From SoCal Real Estate’s August 2018 issue
As development stays focused on mega-warehouse and distribution facilities to serve e-commerce, options for users of small and mid-size industrial space are shrinking.
CBRE recently reported that the Inland Empire (IE) industrial market has become an “industrial utopia,” where epic demand, low vacancy, and solid rental growth drive a state of perpetual bliss. According to the firm, “the impact of e-commerce revitalized the IE over last five years, making it a prime location for retailers and distributors. Balanced activity across all size ranges remained key to the success of the region as more tenants flocked to the market. New big-box industrial facilities drew strong interest from e-commerce related users, while smaller product under 300,000 square feet remained popular among smaller logistics and transportation companies. Overall, expectations for the industrial market in 2018 are high, with occupancy gains and rental growth projections on par with the previous two years.”
As SoCal Real Estate recently reported, the IE West submarket boasts the lowest vacancy in the IE region at 3.16 percent, according to a Q1 2018 report from Voit Real Estate Services. The historic vacancy rate for the IE over the past 19 years is approximately 7.05 percent, demonstrating just how much this submarket has tightened up. And, as we also recently reported, gross absorption in the IE’s East Valley market for 2017 totaled 16.9 million square feet, continuing on the heels of the strong absorption performances in 2016 of 19.3 million square feet and 2015 of 15.3 million square feet, according to Lee & Associates, and in the first quarter of 2018, even with a lack of inventory the market still posted strong activity and gross absorption. Gross activity in the first quarter was 10.6 million square feet, with investment purchases and lease renewals accounting for 44.7 percent of the total, the firm says.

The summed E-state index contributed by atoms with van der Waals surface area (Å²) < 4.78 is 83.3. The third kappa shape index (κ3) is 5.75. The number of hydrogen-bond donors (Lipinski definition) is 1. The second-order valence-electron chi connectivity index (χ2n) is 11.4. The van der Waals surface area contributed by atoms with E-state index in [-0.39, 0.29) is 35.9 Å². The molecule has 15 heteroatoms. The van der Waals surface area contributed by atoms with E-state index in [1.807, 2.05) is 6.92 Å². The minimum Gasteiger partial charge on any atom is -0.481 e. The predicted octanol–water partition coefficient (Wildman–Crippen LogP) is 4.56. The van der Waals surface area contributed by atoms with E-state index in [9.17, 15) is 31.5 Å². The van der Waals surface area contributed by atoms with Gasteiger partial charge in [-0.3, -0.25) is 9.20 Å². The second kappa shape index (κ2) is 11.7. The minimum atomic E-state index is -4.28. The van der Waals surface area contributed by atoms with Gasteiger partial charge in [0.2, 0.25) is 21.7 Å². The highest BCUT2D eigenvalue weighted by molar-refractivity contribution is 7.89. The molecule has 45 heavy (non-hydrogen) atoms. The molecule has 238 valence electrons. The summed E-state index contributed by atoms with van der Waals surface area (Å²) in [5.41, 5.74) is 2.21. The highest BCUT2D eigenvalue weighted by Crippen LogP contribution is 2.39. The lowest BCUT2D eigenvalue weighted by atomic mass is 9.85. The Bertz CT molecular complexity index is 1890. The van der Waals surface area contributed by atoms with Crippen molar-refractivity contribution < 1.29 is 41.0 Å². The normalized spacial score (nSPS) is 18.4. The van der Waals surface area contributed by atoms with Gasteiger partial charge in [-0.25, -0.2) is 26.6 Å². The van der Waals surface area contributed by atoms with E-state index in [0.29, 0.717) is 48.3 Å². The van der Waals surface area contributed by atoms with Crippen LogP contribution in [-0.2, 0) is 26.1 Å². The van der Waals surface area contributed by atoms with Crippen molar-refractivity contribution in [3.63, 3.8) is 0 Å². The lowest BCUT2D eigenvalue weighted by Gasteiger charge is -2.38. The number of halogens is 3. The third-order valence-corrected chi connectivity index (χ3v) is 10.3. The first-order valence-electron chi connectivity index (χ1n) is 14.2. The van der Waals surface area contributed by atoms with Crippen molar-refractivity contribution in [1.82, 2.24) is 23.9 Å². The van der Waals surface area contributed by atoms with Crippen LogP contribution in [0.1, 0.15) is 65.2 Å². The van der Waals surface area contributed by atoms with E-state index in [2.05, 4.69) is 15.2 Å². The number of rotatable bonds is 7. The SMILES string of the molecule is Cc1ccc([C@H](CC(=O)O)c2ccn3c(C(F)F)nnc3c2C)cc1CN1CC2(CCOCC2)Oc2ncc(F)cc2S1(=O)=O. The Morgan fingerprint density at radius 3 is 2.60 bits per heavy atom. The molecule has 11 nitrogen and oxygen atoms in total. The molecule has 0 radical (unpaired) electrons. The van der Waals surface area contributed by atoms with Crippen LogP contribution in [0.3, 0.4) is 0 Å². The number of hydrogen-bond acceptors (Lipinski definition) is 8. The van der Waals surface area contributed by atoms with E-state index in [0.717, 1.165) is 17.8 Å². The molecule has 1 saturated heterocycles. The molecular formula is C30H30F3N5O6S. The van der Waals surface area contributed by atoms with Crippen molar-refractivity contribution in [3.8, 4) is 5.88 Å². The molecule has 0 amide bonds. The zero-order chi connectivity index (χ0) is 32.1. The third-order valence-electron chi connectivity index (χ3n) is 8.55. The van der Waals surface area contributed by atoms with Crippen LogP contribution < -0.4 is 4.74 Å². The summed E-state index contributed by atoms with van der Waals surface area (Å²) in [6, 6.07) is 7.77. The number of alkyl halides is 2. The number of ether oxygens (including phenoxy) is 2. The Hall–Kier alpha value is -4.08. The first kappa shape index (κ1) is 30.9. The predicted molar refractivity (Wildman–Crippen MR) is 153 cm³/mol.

But this rise in popularity has had its drawbacks for certain industrial users in the region. Inland Empire industrial rents have continued to spike due to the limited amount of available space in the marketplace, and much of the new product being built in this market are very large industrial big-box opportunities in the 500,000-square-foot to 1 million-square-foot range, leaving a limited number of small to mid-size industrial opportunities for those users.
Because of the scarcity of smaller industrial buildings in this market, rents for these buildings have increased 10 percent to 20 percent over the last 12 months, and landlords continue to push the rents because demand is extremely high, Barry Saywitz, president of The Saywitz Company, tells SoCal Real Estate. “You’re at rental rates that are basically as high as they’ve ever been, if not higher. All indications are that, at least in the short run, there will continue to be increased pressure on upward rents.”
Simple supply and demand and very low vacancy rates across the board are maintaining the upward pressure. In the 10,000-square-foot to 30,000-square-foot range, users don’t have a lot of options, and prices are running up significantly. Since this is smaller space, the increase is not as big as it would be for larger buildings, so tenants end up paying the increased rent, Saywitz says. “People have to do it. The only way to get cheaper rent is to go farther east or farther away.”
Since so much industrial business revolves around the Ontario Airport area, the closer tenants get to the airport, the more expensive the space is. While there is development where land prices are cheaper farther east — in areas like Redlands, Moreno Valley, and Beaumont — most tenants would rather be closer in.
Also, e-commerce has changed development trends from the last cycle, when more small owner/user buildings were built and sold. “This is not happening as much because the new wave of warehouse requirements is for bigger buildings,” says Saywitz. This means, smaller buildings are not being developed. And with 3PL companies willing to pay high for space, rents continue to rise for large buildings as well.